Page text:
Editorial: From Movies to Sports: A More Accurate Comparison

Tournaments like EVO have also accomplished this, and videogame viewership continues to skyrocket year-over-year.
Organizations like MLG have drastically increased the popularity of high level competitive play as a performance.

Welcome once again, my friends, to this weekly column of mine. The week’s events have been over flowing with non-gaming related news, but that has not stopped me from percolating an idea about this special industry. And I do mean it is special in that it is exceptional from other industries it is often compared to. Movies in particular are often measured alongside videogames with phrases like “the Citizen Kane of videogames” being bandied about whenever lofty appraisal of a game is attempted. And in recent years videogames have been compared to professional sports thanks to the rise of broadcast internet sites like Twitch and the competitive games they feature. I think that ultimately these two comparisons achieve very different things as well as demonstrate some issues unique to the games industry. For better or worse people will continue to make such comparisons, but in the meantime I think it highlights something worth discussing.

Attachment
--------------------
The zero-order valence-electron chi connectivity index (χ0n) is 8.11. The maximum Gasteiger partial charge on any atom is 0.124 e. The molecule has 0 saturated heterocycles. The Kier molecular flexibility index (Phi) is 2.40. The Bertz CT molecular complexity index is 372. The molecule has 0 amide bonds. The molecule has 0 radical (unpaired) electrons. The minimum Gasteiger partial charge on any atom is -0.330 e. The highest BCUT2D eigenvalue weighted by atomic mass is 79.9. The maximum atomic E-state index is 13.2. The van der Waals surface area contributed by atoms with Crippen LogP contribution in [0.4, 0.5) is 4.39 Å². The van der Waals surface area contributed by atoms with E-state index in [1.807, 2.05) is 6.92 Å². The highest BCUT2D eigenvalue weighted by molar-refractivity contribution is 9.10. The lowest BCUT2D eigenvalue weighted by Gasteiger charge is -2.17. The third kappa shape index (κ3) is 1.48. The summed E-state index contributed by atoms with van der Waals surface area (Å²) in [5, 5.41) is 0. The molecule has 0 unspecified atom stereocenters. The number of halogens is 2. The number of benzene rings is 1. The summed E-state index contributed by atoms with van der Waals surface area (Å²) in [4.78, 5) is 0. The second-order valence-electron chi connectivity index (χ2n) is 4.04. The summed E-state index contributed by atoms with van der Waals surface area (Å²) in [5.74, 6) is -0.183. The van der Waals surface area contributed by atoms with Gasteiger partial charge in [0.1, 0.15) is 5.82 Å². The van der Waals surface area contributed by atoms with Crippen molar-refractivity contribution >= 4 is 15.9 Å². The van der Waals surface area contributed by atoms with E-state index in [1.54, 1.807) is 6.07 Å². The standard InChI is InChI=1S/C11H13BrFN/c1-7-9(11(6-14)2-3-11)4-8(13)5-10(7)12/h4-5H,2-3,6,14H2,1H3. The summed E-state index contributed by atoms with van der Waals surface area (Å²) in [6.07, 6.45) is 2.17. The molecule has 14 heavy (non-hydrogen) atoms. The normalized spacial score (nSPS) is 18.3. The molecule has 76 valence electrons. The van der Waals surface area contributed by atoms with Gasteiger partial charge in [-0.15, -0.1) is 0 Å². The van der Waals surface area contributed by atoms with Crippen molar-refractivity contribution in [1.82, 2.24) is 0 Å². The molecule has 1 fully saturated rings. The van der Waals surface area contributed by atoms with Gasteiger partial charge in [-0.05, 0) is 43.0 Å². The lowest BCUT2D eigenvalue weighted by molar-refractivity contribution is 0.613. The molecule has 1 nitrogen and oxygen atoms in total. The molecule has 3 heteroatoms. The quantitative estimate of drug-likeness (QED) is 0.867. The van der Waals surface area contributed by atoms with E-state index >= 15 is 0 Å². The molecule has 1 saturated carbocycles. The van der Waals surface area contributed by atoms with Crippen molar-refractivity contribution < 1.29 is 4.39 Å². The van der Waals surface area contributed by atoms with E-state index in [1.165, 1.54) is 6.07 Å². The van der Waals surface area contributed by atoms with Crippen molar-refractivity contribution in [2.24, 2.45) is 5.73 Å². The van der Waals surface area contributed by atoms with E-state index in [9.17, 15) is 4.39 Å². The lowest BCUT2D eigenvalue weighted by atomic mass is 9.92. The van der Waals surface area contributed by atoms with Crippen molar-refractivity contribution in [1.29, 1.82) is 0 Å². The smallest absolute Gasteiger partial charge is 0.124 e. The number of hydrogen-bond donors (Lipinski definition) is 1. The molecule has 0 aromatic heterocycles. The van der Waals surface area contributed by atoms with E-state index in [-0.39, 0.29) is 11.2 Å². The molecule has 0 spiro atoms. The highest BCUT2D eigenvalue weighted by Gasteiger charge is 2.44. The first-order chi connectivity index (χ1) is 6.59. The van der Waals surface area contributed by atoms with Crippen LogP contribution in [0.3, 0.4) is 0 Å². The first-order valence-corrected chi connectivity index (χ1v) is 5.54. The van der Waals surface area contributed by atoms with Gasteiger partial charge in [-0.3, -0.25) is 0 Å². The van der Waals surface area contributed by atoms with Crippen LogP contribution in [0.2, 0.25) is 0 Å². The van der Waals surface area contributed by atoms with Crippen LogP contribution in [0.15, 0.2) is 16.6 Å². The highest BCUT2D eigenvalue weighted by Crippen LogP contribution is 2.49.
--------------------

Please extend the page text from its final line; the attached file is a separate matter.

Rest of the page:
The movie comparison being much older than the sports comparison, I think it shows a much deeper seated thought process many have with regards to games. Videogames have gone through a struggle to legitimize themselves over the last several decades, but, now that the industry has grown to financially eclipse those of older origin and perceived higher artistic merit, the sense of legitimacy in US society is still only slowly developing. There are still remnants of a nerd culture dominating over the scene in a time when nerd culture is the dominant scene in other mediums like movies. A long lasting stigma still keeps in depth conversations about videogames at a lower decibel than that of movies. The tides are changing on this but the comparison itself was always inaccurate to begin with. And the inaccuracy is related to the unique requirement games hold over other mediums: active participation.